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The Role of TWIST in Angiogenesis and Cell Migration in Giant Cell Tumor of Bone

DOI: 10.1155/2014/903259

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Abstract:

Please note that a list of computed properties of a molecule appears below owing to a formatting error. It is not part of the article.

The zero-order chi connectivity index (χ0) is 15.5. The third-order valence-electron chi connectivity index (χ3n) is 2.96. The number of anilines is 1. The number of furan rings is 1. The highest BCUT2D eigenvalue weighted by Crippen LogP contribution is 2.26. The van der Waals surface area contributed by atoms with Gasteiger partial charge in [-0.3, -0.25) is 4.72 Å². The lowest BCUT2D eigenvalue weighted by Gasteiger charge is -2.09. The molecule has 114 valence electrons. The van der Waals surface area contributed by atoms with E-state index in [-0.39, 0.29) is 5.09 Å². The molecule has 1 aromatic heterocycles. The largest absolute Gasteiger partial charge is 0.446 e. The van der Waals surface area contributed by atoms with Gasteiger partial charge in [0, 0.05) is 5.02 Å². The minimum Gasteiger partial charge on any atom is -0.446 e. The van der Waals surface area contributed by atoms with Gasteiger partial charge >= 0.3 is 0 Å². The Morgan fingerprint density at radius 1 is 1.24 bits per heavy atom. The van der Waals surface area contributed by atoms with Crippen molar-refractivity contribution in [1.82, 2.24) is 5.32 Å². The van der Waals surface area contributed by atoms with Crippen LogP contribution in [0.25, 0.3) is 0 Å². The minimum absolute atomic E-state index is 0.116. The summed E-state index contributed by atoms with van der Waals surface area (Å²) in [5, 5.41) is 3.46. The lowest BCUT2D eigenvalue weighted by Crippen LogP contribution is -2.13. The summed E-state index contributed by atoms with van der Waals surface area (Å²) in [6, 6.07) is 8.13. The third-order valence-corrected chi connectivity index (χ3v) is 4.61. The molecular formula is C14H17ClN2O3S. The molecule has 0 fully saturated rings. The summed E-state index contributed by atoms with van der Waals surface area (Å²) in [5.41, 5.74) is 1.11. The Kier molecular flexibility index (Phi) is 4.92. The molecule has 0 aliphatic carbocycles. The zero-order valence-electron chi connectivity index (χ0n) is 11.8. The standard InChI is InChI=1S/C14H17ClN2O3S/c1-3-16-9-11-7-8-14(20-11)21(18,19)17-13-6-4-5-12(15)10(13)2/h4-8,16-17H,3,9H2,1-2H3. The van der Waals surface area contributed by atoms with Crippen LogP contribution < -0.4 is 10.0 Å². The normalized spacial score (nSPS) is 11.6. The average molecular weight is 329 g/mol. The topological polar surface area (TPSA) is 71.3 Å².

Giant cell tumor of bone (GCT) is a bone tumor consisting of numerous multinucleated osteoclastic giant cells involved in bone resorption and neoplastic osteoblast-like stromal cells responsible for tumor growth. The tumor occasionally metastasizes to the lung; however, factors leading to metastasis in this tumor are unknown. The TWIST-1 protein (also referred to as TWIST) has been suggested to be involved in epithelial-mesenchymal transition (EMT) and tumor progression in some cancers. In this study we investigated the functional role of TWIST in GCT cell angiogenesis and migration. Overexpression of TWIST in neoplastic GCT stromal cells significantly increased mRNA and protein expression of VEGF and VEGFR1 in vitro, whereas knockdown of TWIST resulted in decreased VEGF and VEGFR1 expression. A stable cell line with TWIST overexpression resulted in features of EMT including increased cell migration and downregulation of E-cadherin. The results of our study indicate that TWIST may play an important role in angiogenesis and cell migration in GCT. 1. Introduction Giant cell tumor of bone (GCT) is an aggressive bone tumor characterized by the presence of an abundance of reactive multinucleated giant cells surrounded by mesenchymal stromal cells. To date, the oncogenesis of GCT remains unknown as the neoplastic stromal cells appear to be preosteoblastic cells that do not undergo terminal osteoblastic differentiation [1–4]. GCT is a highly vascular tumor and in several cases metastasizes to the lungs [2, 5, 6]. Bone tumors recruit new blood vessels from preexisting vessels of the host through factors secreted from either the tumor itself or the surrounding stromal cells [7, 8]. Tumor growth is dependent upon the growth of these new blood vessels. Angiogenesis is the process of developing new capillaries from the existing circulation via a complex multistep system regulated by a delicate balance between various angiogenic inhibitors and activators [9]. Activators of angiogenesis include growth factors, such as vascular endothelial growth factor (VEGF), platelet-derived growth factor (PDGF), and hypoxic conditions that activate hypoxia-inducible factor-1 (HIF-1) which in turn upregulate angiogenic proteins as well as angiogenic oncogenes [9]. The transcription factor TWIST is known to induce an embryonic event termed epithelial-mesenchymal transition (EMT) in tumor cells [10]. EMT is a process initially observed in embryonic development in which the cells lose epithelial cell properties and gain mesenchymal cells characteristics [11]. In hepatocellular

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